A New York Times article recently mentioned that a US immigration judge has prohibited a non-US-citizen from speaking on social media, apparently as a condition of release from detention.

But the federal immigration judge Charles R. Conroy ruled this week that Ms. Sorokin was no longer such a threat — provided she wears an ankle bracelet. She will also be barred from using social media, including the accounts she already has.

How is this ability to ban people from publishing in a particular place or kind of place to be squared with free speech rights? Is it:

  1. US law does not actually recognize or protect a right to free speech by non-citizens, so while this would be illegal to do to a citizen it is not illegal here.
  2. US law does not prevent the government from cutting deals with people where they "voluntarily" restrict their speech and it "voluntarily" stops locking them up when it might otherwise be allowed to. Or from then locking them up again if they go back on the deal.
  3. There's something in the judge's ruling that justifies this particular restriction on free speech in this particular case, such as it being reasonably necessary to protect against the person committing a crime. (This would make a lot more sense in, say, a libel case than an immigration case.)

Or is it something else?

  • Ostensibly, Ms. Sorokin voluntarily agreed to this restriction as part of the release agreement. She could say no and remain in detention.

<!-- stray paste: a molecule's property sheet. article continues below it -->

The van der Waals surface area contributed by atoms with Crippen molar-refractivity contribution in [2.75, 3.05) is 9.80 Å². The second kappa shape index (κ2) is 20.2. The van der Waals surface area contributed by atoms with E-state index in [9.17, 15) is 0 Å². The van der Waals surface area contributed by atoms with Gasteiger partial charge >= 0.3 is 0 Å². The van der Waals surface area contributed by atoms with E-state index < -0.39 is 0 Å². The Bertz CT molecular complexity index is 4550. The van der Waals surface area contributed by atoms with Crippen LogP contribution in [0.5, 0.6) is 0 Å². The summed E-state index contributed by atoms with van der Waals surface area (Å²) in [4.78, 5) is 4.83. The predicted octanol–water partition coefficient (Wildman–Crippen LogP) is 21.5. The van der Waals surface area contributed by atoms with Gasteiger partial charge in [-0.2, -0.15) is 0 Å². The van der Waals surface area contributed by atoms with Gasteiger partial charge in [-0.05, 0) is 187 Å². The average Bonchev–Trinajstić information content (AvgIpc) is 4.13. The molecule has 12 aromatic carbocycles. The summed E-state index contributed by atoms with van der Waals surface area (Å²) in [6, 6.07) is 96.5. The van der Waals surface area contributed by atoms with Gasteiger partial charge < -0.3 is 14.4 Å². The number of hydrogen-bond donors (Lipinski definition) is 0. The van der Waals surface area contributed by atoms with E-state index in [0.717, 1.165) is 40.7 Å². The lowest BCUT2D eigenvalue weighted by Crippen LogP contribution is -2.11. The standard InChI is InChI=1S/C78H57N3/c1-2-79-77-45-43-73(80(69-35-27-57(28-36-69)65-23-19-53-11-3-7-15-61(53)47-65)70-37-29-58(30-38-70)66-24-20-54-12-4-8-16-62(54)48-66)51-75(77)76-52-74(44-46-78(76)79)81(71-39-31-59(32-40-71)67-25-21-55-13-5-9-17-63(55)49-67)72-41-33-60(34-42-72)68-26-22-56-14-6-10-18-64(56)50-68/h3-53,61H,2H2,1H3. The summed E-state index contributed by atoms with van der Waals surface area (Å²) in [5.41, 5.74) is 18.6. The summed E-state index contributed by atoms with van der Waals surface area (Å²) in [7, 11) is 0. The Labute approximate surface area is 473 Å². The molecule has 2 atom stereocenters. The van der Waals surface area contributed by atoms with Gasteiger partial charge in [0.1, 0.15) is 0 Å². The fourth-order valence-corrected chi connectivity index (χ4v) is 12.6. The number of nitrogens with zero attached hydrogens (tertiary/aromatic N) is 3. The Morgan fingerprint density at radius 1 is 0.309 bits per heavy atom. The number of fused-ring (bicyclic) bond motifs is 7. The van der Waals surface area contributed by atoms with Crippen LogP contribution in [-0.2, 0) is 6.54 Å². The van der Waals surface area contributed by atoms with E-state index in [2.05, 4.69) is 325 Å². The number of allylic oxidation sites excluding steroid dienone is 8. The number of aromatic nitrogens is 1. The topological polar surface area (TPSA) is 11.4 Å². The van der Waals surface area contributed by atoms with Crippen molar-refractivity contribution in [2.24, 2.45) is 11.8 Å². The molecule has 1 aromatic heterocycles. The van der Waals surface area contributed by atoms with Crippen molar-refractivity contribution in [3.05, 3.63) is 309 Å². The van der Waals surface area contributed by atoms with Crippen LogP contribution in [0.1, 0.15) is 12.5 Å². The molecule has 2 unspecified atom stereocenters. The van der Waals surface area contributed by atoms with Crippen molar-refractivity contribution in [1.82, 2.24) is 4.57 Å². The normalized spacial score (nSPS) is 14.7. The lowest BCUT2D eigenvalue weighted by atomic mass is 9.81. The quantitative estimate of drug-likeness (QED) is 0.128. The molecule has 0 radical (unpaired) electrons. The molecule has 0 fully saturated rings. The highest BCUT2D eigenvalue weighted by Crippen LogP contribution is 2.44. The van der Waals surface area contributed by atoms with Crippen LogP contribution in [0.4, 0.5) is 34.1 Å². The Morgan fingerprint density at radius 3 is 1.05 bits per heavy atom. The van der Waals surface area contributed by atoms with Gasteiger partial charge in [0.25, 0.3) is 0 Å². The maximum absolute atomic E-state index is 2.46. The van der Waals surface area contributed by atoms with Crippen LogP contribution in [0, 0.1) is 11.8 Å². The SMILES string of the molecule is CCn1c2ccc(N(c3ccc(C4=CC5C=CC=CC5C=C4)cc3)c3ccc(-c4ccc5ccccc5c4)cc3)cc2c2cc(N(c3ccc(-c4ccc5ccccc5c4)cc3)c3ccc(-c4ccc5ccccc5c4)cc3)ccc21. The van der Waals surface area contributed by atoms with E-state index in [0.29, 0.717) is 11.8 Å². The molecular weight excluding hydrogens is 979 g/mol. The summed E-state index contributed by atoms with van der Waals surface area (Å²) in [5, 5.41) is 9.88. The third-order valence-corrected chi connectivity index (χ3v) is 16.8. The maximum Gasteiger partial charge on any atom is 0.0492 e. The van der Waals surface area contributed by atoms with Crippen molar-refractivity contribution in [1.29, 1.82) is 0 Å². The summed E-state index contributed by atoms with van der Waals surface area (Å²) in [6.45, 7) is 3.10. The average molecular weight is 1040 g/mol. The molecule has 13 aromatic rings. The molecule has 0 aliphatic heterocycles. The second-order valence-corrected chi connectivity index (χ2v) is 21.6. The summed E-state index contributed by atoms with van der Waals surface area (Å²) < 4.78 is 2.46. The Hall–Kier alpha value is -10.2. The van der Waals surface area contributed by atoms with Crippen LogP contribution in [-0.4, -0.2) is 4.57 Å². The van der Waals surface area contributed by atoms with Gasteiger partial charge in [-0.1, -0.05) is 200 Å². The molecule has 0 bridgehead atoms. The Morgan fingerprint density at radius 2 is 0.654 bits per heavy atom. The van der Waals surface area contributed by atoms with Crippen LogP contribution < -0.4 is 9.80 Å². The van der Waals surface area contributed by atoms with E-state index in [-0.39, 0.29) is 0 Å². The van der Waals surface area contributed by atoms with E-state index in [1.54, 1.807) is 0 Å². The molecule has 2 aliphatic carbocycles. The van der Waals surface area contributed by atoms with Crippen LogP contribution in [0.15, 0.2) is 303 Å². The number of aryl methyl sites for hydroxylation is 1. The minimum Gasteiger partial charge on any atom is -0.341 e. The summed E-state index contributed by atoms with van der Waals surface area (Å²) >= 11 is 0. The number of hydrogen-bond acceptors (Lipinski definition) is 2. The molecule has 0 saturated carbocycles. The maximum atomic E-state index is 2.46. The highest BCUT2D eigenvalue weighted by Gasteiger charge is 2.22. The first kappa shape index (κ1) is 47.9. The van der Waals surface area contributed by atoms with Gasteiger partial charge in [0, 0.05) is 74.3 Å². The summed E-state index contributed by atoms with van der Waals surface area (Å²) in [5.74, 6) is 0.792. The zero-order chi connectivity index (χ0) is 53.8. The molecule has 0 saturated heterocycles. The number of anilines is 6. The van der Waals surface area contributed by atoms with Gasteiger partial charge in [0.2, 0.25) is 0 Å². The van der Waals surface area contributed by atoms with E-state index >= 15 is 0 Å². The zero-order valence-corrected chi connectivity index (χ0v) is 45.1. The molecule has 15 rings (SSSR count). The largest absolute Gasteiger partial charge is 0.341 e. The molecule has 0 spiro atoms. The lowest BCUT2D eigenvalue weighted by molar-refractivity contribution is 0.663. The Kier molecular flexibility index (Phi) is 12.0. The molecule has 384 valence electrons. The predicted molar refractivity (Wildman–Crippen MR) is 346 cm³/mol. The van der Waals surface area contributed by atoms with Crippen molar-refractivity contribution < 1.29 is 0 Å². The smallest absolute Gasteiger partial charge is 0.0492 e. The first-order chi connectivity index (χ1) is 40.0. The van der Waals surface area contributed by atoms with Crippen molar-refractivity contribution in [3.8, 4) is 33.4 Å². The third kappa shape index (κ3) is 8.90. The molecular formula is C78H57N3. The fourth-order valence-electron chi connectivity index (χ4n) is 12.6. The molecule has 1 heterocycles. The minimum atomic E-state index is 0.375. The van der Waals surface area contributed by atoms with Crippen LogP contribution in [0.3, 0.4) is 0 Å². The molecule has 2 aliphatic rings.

– Tiger Guy
    Commented Oct 9, 2022 at 8:21

1 Answer 1


The NYT article implies that she has used social media in the past to get her victims to believe her fake back story.

She is being released from detention, and the restriction on her using social media is not tied to her expressing a particular viewpoint.

Courts have repeatedly held that the Government can justify incidental limitations on First Amendment freedoms if it furthers an important or substantial governmental interest; if the governmental interest is unrelated to the suppression of free expression; and if the incidental restriction on alleged First Amendment freedoms is no greater than is essential to the furtherance of that interest ( U.S. v. O'Brien, 391 US 367 - Supreme Court 1968).

One such compelling interest is the effective administration of criminal justice (U.S. v. Spilotro, 786 F. 2d 808 - Court of Appeals, 8th Circuit 1986). For instance, speech restrictions can be tied to the purpose of preventing a defendant from committing further crimes while released.

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